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Cohesion Live

The sun shone, the bands played and the crowd were great. It was Cohesion Live, Manchester’s biggest and newest music festival…

Published on September 25th 2006.


Cohesion Live
Now normal laws of science and common sense would tell you to wrap up warm and dig out your wellies for an outdoor festival at the end of September. But global warming does have its upsides, and the sun shone gloriously down on Platt Fields Park on Saturday afternoon as the music lovers of Manchester gathered together for Cohesion Live.

Cohesion was a one day festival backed by Xfm and organised to raise money to help complete the Manchester Peace Park in Kosovo. Constant reminders throughout the day ensured that the cause was never far away from the thoughts of festival goers.

Saranda Bogujevci, the 21 year old who came to Manchester after surviving the horrific massacre of her family in Kosovo in 1999, was simply amazing in her optimism and good cheer as she addressed the crowd to thank them for their support and tell us a little more about the cause.

The festival had an extremely laid back, convivial feel to it, partly to do with the charitable cause, partly to do with the sunny weather, and, I’ll admit, probably partly to do with the alcohol. The crowd were amazing, with not a spot of trouble all day.

Arriving a little later than planned due to the irresistible allure of Trof, we were surprised to find Platt Fields quite sparsely populated, with a comparatively small crowd around the main stage and groups of people spread out around the park relaxing in the sun to the sounds of Andy Rourke’s DJ set. Then we saw the beer queue. Ah. That’s where everyone is.


The queue at the bar drove us to the waltzers...

In such cases as these there’s really only one thing to do. Go on the waltzers, of course. A disorientating five minutes later we stumbled down the wooden steps to join the queue for the bar - which was still unfortunately about three years long. But here’s the clever bit – at Cohesion they were serving plastic bottles of Carlsberg with screw lids, so we were able to fill our bags with bottles to last us throughout the day without any need for a repeat visit to the bar. This did unfortunately result in warm beer, but it was a sacrifice that we were prepared to make.

So, taking our supply of beer we went to find ourselves a patch in the sun, from where we could see Graham Coxon who was just shuffling onto the stage. Graham Coxon was really, well, Graham Coxon-y. His short, lively set consisted of a crowd pleasing smattering of old and new tracks, which all, let’s be honest, sound remarkably similar to each other but were lovingly received.

As Coxon’s roadies were clearing the equipment off the stage in preparation for a DJ set from Doves, Manchester staple Stephen Fretwell jumped onto the stage to treat the crowd to a short impromptu set and show off some new tracks.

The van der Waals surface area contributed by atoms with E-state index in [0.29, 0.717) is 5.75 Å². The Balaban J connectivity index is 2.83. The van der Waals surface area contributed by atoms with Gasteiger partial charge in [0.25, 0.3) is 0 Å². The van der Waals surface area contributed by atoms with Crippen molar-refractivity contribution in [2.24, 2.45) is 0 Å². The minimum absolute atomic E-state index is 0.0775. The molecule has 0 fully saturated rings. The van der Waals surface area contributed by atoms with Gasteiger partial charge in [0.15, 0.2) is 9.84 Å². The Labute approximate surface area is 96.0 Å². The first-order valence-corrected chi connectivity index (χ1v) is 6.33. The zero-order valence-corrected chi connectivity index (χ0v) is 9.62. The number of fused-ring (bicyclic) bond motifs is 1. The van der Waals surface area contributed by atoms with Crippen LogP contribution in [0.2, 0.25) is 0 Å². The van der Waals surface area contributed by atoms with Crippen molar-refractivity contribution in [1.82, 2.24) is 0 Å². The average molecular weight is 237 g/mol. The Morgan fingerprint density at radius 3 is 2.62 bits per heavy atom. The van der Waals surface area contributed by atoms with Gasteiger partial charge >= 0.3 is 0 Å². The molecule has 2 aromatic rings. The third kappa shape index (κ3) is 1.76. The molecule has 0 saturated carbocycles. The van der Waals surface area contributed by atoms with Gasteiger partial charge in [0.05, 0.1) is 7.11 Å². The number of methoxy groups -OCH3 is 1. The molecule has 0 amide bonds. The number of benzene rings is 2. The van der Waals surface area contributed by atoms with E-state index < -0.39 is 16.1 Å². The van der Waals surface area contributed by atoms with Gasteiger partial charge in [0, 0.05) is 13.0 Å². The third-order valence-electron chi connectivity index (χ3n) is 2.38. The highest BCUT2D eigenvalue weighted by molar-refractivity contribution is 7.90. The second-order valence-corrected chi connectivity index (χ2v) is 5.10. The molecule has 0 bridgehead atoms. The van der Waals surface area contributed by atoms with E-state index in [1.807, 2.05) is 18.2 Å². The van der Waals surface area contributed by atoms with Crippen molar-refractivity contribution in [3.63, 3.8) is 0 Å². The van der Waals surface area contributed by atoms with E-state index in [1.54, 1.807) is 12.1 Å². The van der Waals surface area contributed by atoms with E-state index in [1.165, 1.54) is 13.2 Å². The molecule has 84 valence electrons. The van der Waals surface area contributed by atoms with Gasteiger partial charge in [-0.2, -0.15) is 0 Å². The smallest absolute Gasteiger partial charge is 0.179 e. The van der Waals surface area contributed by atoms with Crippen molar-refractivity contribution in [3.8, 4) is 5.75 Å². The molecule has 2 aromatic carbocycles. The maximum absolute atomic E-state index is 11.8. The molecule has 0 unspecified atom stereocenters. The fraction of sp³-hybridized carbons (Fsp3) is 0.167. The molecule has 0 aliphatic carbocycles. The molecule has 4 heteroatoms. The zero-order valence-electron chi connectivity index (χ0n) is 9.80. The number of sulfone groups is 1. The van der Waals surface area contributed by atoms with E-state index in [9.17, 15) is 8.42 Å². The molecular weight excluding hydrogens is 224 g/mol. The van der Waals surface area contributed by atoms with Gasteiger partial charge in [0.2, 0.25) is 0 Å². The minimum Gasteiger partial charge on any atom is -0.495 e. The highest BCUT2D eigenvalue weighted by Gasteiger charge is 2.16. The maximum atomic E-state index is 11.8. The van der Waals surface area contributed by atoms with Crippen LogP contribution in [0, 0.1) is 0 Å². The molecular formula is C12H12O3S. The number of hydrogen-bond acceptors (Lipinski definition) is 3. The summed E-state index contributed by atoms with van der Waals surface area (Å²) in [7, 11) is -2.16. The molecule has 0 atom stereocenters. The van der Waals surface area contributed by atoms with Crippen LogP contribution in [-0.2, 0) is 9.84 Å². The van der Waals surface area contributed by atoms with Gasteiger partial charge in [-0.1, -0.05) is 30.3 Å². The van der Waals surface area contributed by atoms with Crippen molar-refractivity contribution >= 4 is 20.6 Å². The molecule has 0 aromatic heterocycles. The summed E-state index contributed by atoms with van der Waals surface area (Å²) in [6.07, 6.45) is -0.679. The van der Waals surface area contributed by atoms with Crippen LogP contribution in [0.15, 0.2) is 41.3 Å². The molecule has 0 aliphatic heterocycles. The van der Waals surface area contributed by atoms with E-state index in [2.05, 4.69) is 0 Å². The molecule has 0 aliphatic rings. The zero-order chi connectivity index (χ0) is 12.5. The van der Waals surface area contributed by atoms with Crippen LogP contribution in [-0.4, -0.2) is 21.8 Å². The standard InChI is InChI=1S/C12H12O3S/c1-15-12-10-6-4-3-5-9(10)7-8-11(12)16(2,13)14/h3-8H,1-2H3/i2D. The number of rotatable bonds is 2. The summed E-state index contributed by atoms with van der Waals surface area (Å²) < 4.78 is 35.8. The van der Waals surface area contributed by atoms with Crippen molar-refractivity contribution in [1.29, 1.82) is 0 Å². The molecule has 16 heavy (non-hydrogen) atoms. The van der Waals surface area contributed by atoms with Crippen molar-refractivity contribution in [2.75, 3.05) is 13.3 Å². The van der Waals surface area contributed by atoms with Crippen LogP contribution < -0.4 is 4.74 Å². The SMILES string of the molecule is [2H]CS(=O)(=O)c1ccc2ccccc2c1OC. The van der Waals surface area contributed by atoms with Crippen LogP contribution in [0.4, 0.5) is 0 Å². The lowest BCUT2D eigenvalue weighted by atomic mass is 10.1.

The main stage

There had been some dispute as to who was going to headline the festival, with the two biggest players on the day being equally unwilling to take the responsibility. But the task fell to Badly Drawn Boy, with Elbow taking second place. Elbow’s performance certainly wasn’t second rate however, and they blew the crowd away with their magical, atmospheric and haunting music. They really are a band that you can’t truly appreciate until you’ve seen them live.

And then, Badly Drawn Boy. What can I say, except for ‘omigod!’ Badly Drawn Boy is the one act that never fails to turn me into the geekiest fan in the crowd, jumping around right at the front, clapping like a maniac and singing at the top of my voice. Thankfully though, I resisted all urges to shout ‘I love you Damon’ and left with at least some dignity in tact - unlike the time that I got the opportunity to speak to him last year but succeeded in spilling my snakebite all over the place and skulking off in embarrassment. But that’s a story for another time.

He began by playing a few new tracks, from his forthcoming album ‘Born in the UK’, which sounded like a real return to form after the commercial blip of ‘One Plus One is One’. It’s hard to get too excited about songs the first time you hear them however, no matter how good they are, so it was to much delight from the crowd that Badly Drawn Boy began on a stint of classics from his first three albums, with stand out moments including a beautiful rendition of Magic in the Air, the ever enduring Silent Sigh, and even a pretty special version of Like a Virgin.

Other highlights from the day included I am Kloot and Lou Rhodes, and a second stage headlined by The Longcut with appearances from the KBC, Sunshine Underground, and loads more.

The organisers of Cohesion are hoping to turn this into an annual event, and from the way things went on Saturday, this can only be a good thing. Let’s just hope that they manage to do something about those queues in time for next year – a few more toilet cubicles certainly wouldn’t go amiss. Minor grumbles aside though, Cohesion Live was a fantastic success, a credit to Manchester, and a perfect way to see out the summer.

For more pictures of the day, click here to view Xfm’s image gallery. .

Jayne Robinson
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